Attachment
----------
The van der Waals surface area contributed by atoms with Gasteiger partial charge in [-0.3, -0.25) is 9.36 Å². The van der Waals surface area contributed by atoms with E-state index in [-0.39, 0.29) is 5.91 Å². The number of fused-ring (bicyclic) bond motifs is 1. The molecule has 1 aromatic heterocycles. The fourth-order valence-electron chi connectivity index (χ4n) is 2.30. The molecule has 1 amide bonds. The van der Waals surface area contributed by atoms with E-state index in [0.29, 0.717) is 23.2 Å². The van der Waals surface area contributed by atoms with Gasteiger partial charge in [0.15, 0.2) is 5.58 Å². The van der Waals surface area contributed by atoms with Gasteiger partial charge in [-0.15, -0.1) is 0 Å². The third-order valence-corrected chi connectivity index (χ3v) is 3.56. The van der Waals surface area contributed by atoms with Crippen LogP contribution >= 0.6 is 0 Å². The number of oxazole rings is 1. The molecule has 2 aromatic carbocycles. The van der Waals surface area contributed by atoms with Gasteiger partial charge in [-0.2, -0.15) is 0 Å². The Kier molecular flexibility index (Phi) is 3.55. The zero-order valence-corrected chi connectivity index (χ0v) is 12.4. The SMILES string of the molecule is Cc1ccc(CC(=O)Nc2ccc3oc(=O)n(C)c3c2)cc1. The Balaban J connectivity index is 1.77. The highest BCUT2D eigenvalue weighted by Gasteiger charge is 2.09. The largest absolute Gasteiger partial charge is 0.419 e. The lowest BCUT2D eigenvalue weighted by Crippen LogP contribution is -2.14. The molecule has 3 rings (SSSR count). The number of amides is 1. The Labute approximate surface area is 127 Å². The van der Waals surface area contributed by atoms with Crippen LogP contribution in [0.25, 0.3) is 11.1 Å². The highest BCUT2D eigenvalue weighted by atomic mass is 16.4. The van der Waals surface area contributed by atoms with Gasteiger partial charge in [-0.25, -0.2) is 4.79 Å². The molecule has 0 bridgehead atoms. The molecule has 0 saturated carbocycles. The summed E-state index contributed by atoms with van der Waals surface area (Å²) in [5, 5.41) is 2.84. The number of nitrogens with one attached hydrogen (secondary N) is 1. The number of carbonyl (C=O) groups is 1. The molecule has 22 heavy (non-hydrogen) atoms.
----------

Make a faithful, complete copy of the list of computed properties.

The van der Waals surface area contributed by atoms with Gasteiger partial charge in [-0.3, -0.25) is 9.36 Å². The van der Waals surface area contributed by atoms with E-state index in [-0.39, 0.29) is 5.91 Å². The number of fused-ring (bicyclic) bond motifs is 1. The molecule has 1 aromatic heterocycles. The fourth-order valence-electron chi connectivity index (χ4n) is 2.30. The molecule has 1 amide bonds. The van der Waals surface area contributed by atoms with E-state index in [0.29, 0.717) is 23.2 Å². The van der Waals surface area contributed by atoms with Gasteiger partial charge in [0.15, 0.2) is 5.58 Å². The van der Waals surface area contributed by atoms with Gasteiger partial charge in [-0.15, -0.1) is 0 Å². The third-order valence-corrected chi connectivity index (χ3v) is 3.56. The van der Waals surface area contributed by atoms with Crippen LogP contribution >= 0.6 is 0 Å². The number of oxazole rings is 1. The molecule has 2 aromatic carbocycles. The van der Waals surface area contributed by atoms with Gasteiger partial charge in [-0.2, -0.15) is 0 Å². The Kier molecular flexibility index (Phi) is 3.55. The zero-order valence-corrected chi connectivity index (χ0v) is 12.4. The SMILES string of the molecule is Cc1ccc(CC(=O)Nc2ccc3oc(=O)n(C)c3c2)cc1. The Balaban J connectivity index is 1.77. The highest BCUT2D eigenvalue weighted by Gasteiger charge is 2.09. The largest absolute Gasteiger partial charge is 0.419 e. The lowest BCUT2D eigenvalue weighted by Crippen LogP contribution is -2.14. The molecule has 3 rings (SSSR count). The number of amides is 1. The Labute approximate surface area is 127 Å². The van der Waals surface area contributed by atoms with Crippen LogP contribution in [0.25, 0.3) is 11.1 Å². The highest BCUT2D eigenvalue weighted by atomic mass is 16.4. The van der Waals surface area contributed by atoms with Gasteiger partial charge in [-0.25, -0.2) is 4.79 Å². The molecule has 0 bridgehead atoms. The molecule has 0 saturated carbocycles. The summed E-state index contributed by atoms with van der Waals surface area (Å²) in [5, 5.41) is 2.84. The number of nitrogens with one attached hydrogen (secondary N) is 1. The number of carbonyl (C=O) groups is 1. The molecule has 22 heavy (non-hydrogen) atoms.